“The defining civil rights struggle of our time.”

HONOLULU: Hawaii is poised to become the 7th state in the nation to allow Medical Aid In Dying, AKA “Death With Dignity.” After a final committee vote last Friday, the legislation is now awaiting a full vote by the State Senate. The bill is expected to pass by a wide majority later this week. Following a “routine” final review by the State Attorney General, the legislation then goes directly to Governor David Ige’s desk. Ige has pledged to sign the once controversial bill saying will be “proud and honored” to sign it into law. The law will go into effect on January 1, 2019.

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Hawaii lawmakers have debated the issue for nearly 20 years. The last time the full state Legislature took up the issue was in 2002 when the House approved a death-with-dignity bill but the Senate fell three votes short. In 2017, a similar bill cleared the full Senate but it stalled in the House Health committee. This year, the House drafted a bill (House Bill 2739) and approved it 39-12.

During the House debate, Rep. John Mizuno, who chairs the Health and Human Services Committee at the Hawaii State Legislature, described the issue as “the defining civil rights struggle of our time.” Hawaii will join California, Colorado, Oregon, Vermont, Washington, the District of Columbia, and Montana where their Supreme Court ruled in 2009 that physician-assisted death is legal there under existing state law.

Scott Foster, the Co-Founder and volunteer Communications Director for the Hawaii Death With Dignity Society has worked to educate the public on the once controversial issue for nearly 25 years. Foster noted: “Our difficult challenge has always been to encourage people talk about death and their end of life choices before it’s too late for them to do so. Death is coming to us all and it will soon be a legal option in Hawai`i for a terminally diagnosed individual to end their lives in any manner they might choose: comatose from pain meds and connected to tubes and machines in a cold hospital or while they still can, end their lives with dignity in a final conversation with loved ones at home with their pets beside them and their favorite music playing. Soon, everyone in Hawaii will have this end-of-life choice.”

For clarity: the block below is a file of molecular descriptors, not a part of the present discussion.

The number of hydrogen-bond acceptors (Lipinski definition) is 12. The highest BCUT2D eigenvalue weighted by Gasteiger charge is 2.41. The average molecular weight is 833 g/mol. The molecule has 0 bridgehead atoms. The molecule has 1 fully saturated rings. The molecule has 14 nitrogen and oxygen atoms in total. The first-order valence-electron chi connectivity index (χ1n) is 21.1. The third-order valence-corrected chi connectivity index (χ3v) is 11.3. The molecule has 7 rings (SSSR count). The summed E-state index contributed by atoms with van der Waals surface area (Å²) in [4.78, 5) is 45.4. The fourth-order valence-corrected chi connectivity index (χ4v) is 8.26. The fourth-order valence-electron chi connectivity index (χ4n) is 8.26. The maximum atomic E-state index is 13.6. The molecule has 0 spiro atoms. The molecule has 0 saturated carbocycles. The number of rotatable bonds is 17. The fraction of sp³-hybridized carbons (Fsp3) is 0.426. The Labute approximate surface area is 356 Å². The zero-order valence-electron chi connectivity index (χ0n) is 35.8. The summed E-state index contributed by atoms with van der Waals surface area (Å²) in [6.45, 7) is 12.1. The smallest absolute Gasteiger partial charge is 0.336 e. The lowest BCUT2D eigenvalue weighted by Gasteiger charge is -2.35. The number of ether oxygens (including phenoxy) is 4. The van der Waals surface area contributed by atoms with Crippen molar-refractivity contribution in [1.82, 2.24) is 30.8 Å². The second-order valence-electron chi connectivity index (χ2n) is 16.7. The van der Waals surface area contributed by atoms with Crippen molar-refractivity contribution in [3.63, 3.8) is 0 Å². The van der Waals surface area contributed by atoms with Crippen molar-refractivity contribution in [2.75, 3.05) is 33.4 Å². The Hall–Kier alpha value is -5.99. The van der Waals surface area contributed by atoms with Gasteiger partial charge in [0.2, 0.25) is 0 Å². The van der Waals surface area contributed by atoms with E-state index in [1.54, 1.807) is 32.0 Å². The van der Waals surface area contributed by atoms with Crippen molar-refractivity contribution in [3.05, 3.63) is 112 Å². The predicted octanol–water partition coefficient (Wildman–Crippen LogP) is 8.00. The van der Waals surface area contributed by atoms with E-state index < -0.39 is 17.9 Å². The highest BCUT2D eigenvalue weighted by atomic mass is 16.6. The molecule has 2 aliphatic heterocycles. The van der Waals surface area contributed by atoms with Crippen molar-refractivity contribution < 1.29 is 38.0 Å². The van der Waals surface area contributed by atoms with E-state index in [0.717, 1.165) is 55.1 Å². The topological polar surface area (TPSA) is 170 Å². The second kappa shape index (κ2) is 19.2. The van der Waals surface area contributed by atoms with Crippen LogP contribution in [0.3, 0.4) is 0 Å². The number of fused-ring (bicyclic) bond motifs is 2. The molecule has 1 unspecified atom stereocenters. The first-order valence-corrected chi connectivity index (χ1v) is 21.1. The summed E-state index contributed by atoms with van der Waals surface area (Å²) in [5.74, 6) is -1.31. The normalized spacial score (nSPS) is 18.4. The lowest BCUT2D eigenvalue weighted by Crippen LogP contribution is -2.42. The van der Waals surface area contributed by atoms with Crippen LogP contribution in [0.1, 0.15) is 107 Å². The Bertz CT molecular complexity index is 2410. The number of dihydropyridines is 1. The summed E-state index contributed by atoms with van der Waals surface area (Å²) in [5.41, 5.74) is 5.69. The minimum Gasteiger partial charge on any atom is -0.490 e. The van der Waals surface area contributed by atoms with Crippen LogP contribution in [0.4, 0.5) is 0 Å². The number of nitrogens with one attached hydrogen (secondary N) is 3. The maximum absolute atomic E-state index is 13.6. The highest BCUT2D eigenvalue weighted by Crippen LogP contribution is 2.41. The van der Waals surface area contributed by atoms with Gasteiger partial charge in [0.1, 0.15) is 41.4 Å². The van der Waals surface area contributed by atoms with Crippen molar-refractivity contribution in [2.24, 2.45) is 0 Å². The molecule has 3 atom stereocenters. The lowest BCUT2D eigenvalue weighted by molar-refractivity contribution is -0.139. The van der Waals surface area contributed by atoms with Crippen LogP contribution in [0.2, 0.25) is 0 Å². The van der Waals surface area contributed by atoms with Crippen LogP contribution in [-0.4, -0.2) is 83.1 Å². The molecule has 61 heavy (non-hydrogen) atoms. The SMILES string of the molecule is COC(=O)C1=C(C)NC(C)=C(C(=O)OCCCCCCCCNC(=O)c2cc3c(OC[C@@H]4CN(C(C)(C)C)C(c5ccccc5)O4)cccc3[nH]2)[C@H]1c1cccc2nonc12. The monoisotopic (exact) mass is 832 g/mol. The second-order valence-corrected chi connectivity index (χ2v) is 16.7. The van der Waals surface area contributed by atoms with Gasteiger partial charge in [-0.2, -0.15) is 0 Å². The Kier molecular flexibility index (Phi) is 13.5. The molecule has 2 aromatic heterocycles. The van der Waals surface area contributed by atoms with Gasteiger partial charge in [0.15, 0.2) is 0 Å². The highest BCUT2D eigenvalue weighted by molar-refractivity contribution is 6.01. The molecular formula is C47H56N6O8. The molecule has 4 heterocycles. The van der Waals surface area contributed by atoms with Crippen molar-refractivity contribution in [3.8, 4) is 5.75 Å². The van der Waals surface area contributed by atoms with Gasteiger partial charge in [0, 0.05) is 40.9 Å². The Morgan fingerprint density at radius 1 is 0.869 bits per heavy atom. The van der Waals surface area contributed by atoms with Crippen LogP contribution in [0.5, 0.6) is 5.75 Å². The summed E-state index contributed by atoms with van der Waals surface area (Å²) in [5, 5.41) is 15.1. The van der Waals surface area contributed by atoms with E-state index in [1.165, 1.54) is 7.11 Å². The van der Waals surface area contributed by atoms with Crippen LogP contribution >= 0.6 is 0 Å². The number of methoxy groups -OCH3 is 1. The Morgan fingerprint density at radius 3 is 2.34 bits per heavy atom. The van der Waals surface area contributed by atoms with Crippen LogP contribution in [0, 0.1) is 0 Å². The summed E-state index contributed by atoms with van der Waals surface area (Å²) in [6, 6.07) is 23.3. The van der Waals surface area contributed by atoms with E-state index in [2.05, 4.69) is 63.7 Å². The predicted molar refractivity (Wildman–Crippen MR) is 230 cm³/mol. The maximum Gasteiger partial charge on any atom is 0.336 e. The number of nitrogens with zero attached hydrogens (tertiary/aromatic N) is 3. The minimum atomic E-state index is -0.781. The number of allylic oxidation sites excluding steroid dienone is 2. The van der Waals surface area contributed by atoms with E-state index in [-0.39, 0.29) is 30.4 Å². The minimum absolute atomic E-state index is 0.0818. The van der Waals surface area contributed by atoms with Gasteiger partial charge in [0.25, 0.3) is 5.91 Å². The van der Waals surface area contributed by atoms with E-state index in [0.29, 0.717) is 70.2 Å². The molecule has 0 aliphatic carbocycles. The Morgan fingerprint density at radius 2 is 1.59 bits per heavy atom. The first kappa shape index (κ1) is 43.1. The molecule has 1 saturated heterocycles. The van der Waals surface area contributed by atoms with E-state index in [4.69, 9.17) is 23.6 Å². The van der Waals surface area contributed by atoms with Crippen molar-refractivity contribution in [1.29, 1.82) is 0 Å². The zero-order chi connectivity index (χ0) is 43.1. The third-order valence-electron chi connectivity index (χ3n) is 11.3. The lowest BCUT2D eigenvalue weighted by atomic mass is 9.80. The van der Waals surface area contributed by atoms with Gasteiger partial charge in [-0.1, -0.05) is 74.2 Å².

“Five in 7 Hawaii voters support efforts at the state Capitol to legalize medical aid in dying for terminally ill patients, according to the latest Hawaii Poll by the Honolulu Star-Advertiser, which found consistent support across younger and older voters, men and women, and ethnic groups statewide. The poll by Mason-Dixon Polling & Strategy of Washington, D.C., asked 800 randomly selected voters whether they think legislation allowing medically assisted death should be approved by the state Legislature. A proposal making its way through the Legislature would allow mentally competent residents who are at least 18 years old and have been given six months or less to live to request prescriptions for lethal doses of medication to be self-administered.”


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